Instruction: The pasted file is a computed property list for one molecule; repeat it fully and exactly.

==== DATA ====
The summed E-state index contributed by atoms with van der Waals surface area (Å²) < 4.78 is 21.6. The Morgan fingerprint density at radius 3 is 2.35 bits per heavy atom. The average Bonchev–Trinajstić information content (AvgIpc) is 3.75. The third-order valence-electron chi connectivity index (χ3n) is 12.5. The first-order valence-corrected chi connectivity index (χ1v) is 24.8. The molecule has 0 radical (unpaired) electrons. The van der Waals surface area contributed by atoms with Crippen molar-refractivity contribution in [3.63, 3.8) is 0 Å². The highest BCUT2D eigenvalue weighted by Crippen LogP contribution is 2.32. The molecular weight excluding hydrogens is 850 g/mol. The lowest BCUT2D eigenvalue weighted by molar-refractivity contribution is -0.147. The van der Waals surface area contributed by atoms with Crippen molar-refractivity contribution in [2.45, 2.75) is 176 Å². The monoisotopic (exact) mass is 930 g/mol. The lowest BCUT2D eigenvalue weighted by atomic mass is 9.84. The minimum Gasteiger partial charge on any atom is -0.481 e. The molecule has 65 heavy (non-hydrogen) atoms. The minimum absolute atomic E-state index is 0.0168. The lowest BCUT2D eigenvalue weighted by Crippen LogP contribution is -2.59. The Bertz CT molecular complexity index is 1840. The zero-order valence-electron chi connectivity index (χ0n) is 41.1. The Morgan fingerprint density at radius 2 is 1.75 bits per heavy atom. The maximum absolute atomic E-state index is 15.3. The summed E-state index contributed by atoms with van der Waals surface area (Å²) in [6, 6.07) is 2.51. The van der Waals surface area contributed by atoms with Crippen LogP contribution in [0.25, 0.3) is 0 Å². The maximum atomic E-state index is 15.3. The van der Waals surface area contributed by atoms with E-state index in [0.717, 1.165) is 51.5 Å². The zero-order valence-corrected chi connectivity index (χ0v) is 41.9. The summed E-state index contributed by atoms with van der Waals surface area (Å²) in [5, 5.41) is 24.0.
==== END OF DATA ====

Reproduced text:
The summed E-state index contributed by atoms with van der Waals surface area (Å²) < 4.78 is 21.6. The Morgan fingerprint density at radius 3 is 2.35 bits per heavy atom. The average Bonchev–Trinajstić information content (AvgIpc) is 3.75. The third-order valence-electron chi connectivity index (χ3n) is 12.5. The first-order valence-corrected chi connectivity index (χ1v) is 24.8. The molecule has 0 radical (unpaired) electrons. The van der Waals surface area contributed by atoms with Crippen molar-refractivity contribution in [3.63, 3.8) is 0 Å². The highest BCUT2D eigenvalue weighted by Crippen LogP contribution is 2.32. The molecular weight excluding hydrogens is 850 g/mol. The lowest BCUT2D eigenvalue weighted by molar-refractivity contribution is -0.147. The van der Waals surface area contributed by atoms with Crippen molar-refractivity contribution in [2.45, 2.75) is 176 Å². The monoisotopic (exact) mass is 930 g/mol. The lowest BCUT2D eigenvalue weighted by atomic mass is 9.84. The minimum Gasteiger partial charge on any atom is -0.481 e. The molecule has 65 heavy (non-hydrogen) atoms. The minimum absolute atomic E-state index is 0.0168. The lowest BCUT2D eigenvalue weighted by Crippen LogP contribution is -2.59. The Bertz CT molecular complexity index is 1840. The zero-order valence-electron chi connectivity index (χ0n) is 41.1. The Morgan fingerprint density at radius 2 is 1.75 bits per heavy atom. The maximum absolute atomic E-state index is 15.3. The summed E-state index contributed by atoms with van der Waals surface area (Å²) in [6, 6.07) is 2.51. The van der Waals surface area contributed by atoms with Crippen LogP contribution in [0.25, 0.3) is 0 Å². The maximum atomic E-state index is 15.3. The van der Waals surface area contributed by atoms with E-state index in [0.717, 1.165) is 51.5 Å². The zero-order valence-corrected chi connectivity index (χ0v) is 41.9. The summed E-state index contributed by atoms with van der Waals surface area (Å²) in [5, 5.41) is 24.0.